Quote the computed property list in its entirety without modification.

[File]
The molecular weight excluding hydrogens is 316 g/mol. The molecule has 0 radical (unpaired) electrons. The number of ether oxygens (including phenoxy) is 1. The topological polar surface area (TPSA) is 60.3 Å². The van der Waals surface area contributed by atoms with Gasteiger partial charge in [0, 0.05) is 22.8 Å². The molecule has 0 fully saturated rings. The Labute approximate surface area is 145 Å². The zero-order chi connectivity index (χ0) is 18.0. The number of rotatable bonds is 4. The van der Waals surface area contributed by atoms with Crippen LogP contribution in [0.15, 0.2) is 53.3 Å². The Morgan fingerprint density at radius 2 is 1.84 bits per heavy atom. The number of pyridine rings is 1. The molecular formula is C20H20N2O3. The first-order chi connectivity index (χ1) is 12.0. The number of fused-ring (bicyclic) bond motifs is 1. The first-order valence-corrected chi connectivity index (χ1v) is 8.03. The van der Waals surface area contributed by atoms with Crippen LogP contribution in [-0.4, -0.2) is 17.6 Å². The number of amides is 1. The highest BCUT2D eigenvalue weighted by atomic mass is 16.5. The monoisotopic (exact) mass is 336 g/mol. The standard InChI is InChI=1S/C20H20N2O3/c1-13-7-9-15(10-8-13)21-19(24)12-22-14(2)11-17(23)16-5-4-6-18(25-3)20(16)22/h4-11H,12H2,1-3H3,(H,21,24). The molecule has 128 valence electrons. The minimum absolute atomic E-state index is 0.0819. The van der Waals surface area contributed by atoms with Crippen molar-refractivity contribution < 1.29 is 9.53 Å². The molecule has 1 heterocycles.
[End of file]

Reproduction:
The molecular weight excluding hydrogens is 316 g/mol. The molecule has 0 radical (unpaired) electrons. The number of ether oxygens (including phenoxy) is 1. The topological polar surface area (TPSA) is 60.3 Å². The van der Waals surface area contributed by atoms with Gasteiger partial charge in [0, 0.05) is 22.8 Å². The molecule has 0 fully saturated rings. The Labute approximate surface area is 145 Å². The zero-order chi connectivity index (χ0) is 18.0. The number of rotatable bonds is 4. The van der Waals surface area contributed by atoms with Crippen LogP contribution in [0.15, 0.2) is 53.3 Å². The Morgan fingerprint density at radius 2 is 1.84 bits per heavy atom. The number of pyridine rings is 1. The molecular formula is C20H20N2O3. The first-order chi connectivity index (χ1) is 12.0. The number of fused-ring (bicyclic) bond motifs is 1. The first-order valence-corrected chi connectivity index (χ1v) is 8.03. The van der Waals surface area contributed by atoms with Crippen LogP contribution in [-0.4, -0.2) is 17.6 Å². The number of amides is 1. The highest BCUT2D eigenvalue weighted by atomic mass is 16.5. The monoisotopic (exact) mass is 336 g/mol. The standard InChI is InChI=1S/C20H20N2O3/c1-13-7-9-15(10-8-13)21-19(24)12-22-14(2)11-17(23)16-5-4-6-18(25-3)20(16)22/h4-11H,12H2,1-3H3,(H,21,24). The molecule has 128 valence electrons. The minimum absolute atomic E-state index is 0.0819. The van der Waals surface area contributed by atoms with Crippen molar-refractivity contribution < 1.29 is 9.53 Å². The molecule has 1 heterocycles.